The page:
Where in the world?
That’s the question that the new online game Geoguessr asks, deftly utilizing Google Map satellite views to ask users if they can locate the area in question based on minimal surroundings. The game scores you based on how far in distance your guess was from the actual point the image references.
While hints like vegetation can be helpful in figuring out which part of the world you’re in, some guesses will inevitably land you halfway across the globe. Give it a shot. Time-wasters should only be so educational and cultural.
The spare grace of Shaker design and Shaker music have a lot in common, and both still strike a chord in the modern world. Who doesn't know at least a few bars of “Simple Gifts” ('tis the gift to be simple, 'tis the gift to be free)? It turns out that the spare Shaker architecture is a rich environment for enjoying music – and live music brings those venerable Shaker meeting houses back to life. Three Shaker sites – one in Kentucky and two in New England – are exploiting that synergy with musical programs this summer.
First up is the 2013 Chamber Music Festival of the Bluegrass at Shaker Village of Pleasant Hill (800-734-5611, shakervillageky.org) in Harrodsburg, Kentucky on May 25-26. The Shaker community here reached its peak of about 500 members in the 1820s and today the historic site contains 34 restored buildings, including the 1820 clapboard meeting house where most of the performances by the New York-based Chamber Music Society of Lincoln Center will take place. Highlights include several pieces by Brahms, Mozart, and Benjamin Britten as well as a lively concert of Spanish-themed pieces featuring classical guitar. Sight lines and sound should be nearly perfect – the structure was built to be free of all obstructions that could impede worship services.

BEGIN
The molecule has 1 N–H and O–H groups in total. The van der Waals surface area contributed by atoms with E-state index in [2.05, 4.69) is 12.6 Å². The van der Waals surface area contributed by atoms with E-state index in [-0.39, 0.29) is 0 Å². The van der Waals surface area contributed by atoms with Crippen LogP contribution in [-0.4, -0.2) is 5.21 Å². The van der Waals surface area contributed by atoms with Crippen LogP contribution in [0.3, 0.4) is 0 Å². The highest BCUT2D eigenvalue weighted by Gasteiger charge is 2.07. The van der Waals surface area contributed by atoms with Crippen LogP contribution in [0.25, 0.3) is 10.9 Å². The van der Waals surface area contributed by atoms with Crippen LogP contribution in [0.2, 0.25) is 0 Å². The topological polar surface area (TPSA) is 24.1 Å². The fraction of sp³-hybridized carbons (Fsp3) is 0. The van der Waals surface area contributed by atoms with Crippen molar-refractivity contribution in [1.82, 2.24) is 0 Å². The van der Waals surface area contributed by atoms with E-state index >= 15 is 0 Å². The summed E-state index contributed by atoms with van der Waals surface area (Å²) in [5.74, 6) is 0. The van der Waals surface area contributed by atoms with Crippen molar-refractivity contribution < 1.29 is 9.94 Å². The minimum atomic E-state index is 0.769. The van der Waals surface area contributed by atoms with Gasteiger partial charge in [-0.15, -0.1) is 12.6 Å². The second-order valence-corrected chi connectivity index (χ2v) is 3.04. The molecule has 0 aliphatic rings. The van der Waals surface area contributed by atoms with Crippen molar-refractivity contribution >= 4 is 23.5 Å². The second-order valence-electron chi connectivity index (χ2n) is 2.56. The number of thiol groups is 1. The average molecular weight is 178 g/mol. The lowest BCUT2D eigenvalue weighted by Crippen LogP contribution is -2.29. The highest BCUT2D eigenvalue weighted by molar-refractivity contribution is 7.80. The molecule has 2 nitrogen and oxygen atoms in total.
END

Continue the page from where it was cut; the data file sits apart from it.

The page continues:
Canterbury Shaker Village, (603-783-9511, shakers.org) in Canterbury, N.H. presents Traveling Home, a performance by composer and singer Kevin Siegfried and a small choral ensemble on June 23. A scholar of Shaker music, Siegfried will perform some lesser known works from the Shaker repertoire that embody what he calls “the expressive tradition.” About 25 of the original structures of the Canterbury community, which was established in 1792, have been restored as a museum of Shaker life and beliefs.
The only remaining active Shaker community, Sabbathday Lake Shaker Village (207-926-4597, www.shaker.lib.me.us) in New Gloucester, Maine was founded in 1783. Its acoustically acclaimed meeting house, built in 1794, will serve as the venue from June 26-29 for the Maine Festival of American Music: Its Roots and Traditions. The festival launches with an unusual collaboration of the Portland String Quartet with Mic-Mac storyteller David Lonebear Sanipass presenting Native American legends and influence in chamber music. Over the course of the festival, audiences will get a chance to sing along with Shaker music, and catch chamber music interleaved with Shaker hymns.